The deeper question is why a business would ever want to employ someone who needed to be managed or led. Why would a self-respecting individual ever want to apply for a job that entailed being led by someone who was seeking followers?

Richard Rumelt recently suggested that, when times get tough, it’s time to dispense with all those people who need to be managed. But why did we have to wait for the recession?

And why did we design organisations in the first place to be so dependent on bosses?

Jules Goddard (jgoddard@dial.pipex.com), formerly Gresham Professor of Commerce at City University and currently a Fellow, Centre for Management Development at London Business School.



Trevor Lee – EP International




We provide C-suite services in the field of talent acquisition, development and retention.


How to Network More Effectively

As you advance in your career, it’s harder to find time to network — especially when the people you want to know also have jam-packed schedules. To meet prominent people, you have to make yourself stand out so that they come to you.

Start by figuring out what sets you apart. Ask your friends to identify the most fascinating elements of your biography, your interests, or your experiences. Share this information the next time you’re with a group of people you’re trying to connect with. Building your expertise in a niche will also attract people to you.

If you know a lot about wine, or nutrition, or salsa dancing, or email marketing, or any other topic, people who care about that topic are bound to seek you out.




Trevor Lee – EP International




We provide C-suite services in the field of talent acquisition, development and retention.

Are you economically relevant in the Digital Age?



Guest post by Ade McCormack, Digital Strategist, Near futurist, Keynote Speaker and author of a new book entitled “Beyond Nine To Five; Your Career Guide for the Digital Age”.

Ade has spent the last three decades plus working with some of the world’s leading brands and is a digital leadership guru of high international repute – you will find him on YouTube. He is a renowned near-futurist and keynote speaker.

Intro over; here are his thoughts on Talent in the Digital Age.

Ade: Firstly let’s look at the principal actors, namely:

  • The talent.
  • The talent consumers.
  • The talent defenders.
  • The talent suppliers.

Looking at each in turn:

The talent

The term talent feels like a slightly more humane term then human resources or personnel. It possibly has a bit of a ‘youth’ feel to it. The reality is that most talent today are simply acting as technology placeholders in the factory machine, whether that factory is furnished or is criss-crossed with conveyor belts. As technology advances become asymptotic, the placeholders are being filled by technology. We have seen blue collar jobs being automated. We are now seeing white collar jobs being blue-collarised.

Talent in the digital age means having a capability that cannot be replicated by software or a robot. Creativity is key here. If you are a ‘process cog’ in the machine, you are facing extinction. Talent looks less like a bank clerk and more like Lady Gaga, in the digital economy.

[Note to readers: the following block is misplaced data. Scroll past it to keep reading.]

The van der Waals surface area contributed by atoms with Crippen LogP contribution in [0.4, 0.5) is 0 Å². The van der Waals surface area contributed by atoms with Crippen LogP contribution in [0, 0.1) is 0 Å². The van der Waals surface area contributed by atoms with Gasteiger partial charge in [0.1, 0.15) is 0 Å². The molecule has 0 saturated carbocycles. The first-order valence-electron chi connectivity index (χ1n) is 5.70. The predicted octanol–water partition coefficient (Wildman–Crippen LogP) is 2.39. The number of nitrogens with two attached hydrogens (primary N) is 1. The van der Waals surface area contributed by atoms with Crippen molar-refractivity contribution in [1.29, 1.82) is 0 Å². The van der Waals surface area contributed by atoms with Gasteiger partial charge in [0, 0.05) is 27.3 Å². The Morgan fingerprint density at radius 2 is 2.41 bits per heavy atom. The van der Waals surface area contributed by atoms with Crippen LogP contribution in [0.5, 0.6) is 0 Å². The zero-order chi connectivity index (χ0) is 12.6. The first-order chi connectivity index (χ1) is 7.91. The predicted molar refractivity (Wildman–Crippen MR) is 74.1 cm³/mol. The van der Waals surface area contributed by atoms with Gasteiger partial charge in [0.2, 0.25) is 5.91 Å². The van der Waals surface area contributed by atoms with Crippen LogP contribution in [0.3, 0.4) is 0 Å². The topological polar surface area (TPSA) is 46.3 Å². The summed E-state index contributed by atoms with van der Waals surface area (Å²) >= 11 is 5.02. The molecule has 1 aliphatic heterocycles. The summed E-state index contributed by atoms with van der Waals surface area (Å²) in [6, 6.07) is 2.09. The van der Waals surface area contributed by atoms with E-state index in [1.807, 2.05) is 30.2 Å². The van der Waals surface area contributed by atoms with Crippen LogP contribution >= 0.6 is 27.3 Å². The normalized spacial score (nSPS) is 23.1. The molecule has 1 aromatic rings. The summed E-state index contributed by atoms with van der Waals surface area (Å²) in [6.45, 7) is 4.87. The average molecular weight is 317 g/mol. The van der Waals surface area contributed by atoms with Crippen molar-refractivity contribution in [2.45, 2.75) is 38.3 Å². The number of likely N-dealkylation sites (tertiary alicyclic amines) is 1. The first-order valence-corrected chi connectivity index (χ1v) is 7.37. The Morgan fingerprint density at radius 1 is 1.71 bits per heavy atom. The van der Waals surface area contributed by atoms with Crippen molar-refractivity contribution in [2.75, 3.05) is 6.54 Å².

The talent consumers

HR functions need to adjust to the new realities of talent management. Firstly, they are on a path to mastery, your organisation is, at best, a stopover to acquire the skills for the next phase of their journey. That is why talent engagement is so important. The longer they stopover the better the return you get on the recruitment investment.

Step one for HR professionals is to stop recruiting with compliancy as the primary competence, and actively seek out talented disruptive thinkers. Step two is to come to terms with the reality that you are the service provider not the police in respect of the talent’s wellbeing.

The talent defenders

There used to be dignity in labour. Today any such charitable behaviour just makes you globally uncompetitive. So the unions need to move away from fighting to keep workers employed, despite the economics, and work with the leadership to ensure the workers get the development they need to become world class and future-proofed talent.  The recent UK election results will have clarified any uncertainty around this point.

The talent suppliers

Recruiters, in theory, control the talent pipeline. They allow the talent to focus on doing great work, rather than having to divert their attention to find the next gig. But genuine talent will be self-marketing because their work is their brand. So recruiters need to raise their game to provide value over and above simply finding the next job. The recruitment industry has come a long way over the last twenty years. But there are still too many buzzword bingo boiler room operations that regard the talent as a detail of the sales process. My advice would be to focus your limited love on the candidate rather than the clients.

Whether we are talent or union leaders, we all have to raise our game. The digital age represents a great opportunity for all parties. Firstly we have to realise that the game has changed. And secondly we have to develop a healthy paranoia about our market value on a real-time basis. 

TBL: Ade, as do I, wish you well as you either embark on your career or adapt to the momentous changes of the digital age. 

Ade’s magnum opus is a reality check for each and everyone’s economic relevance.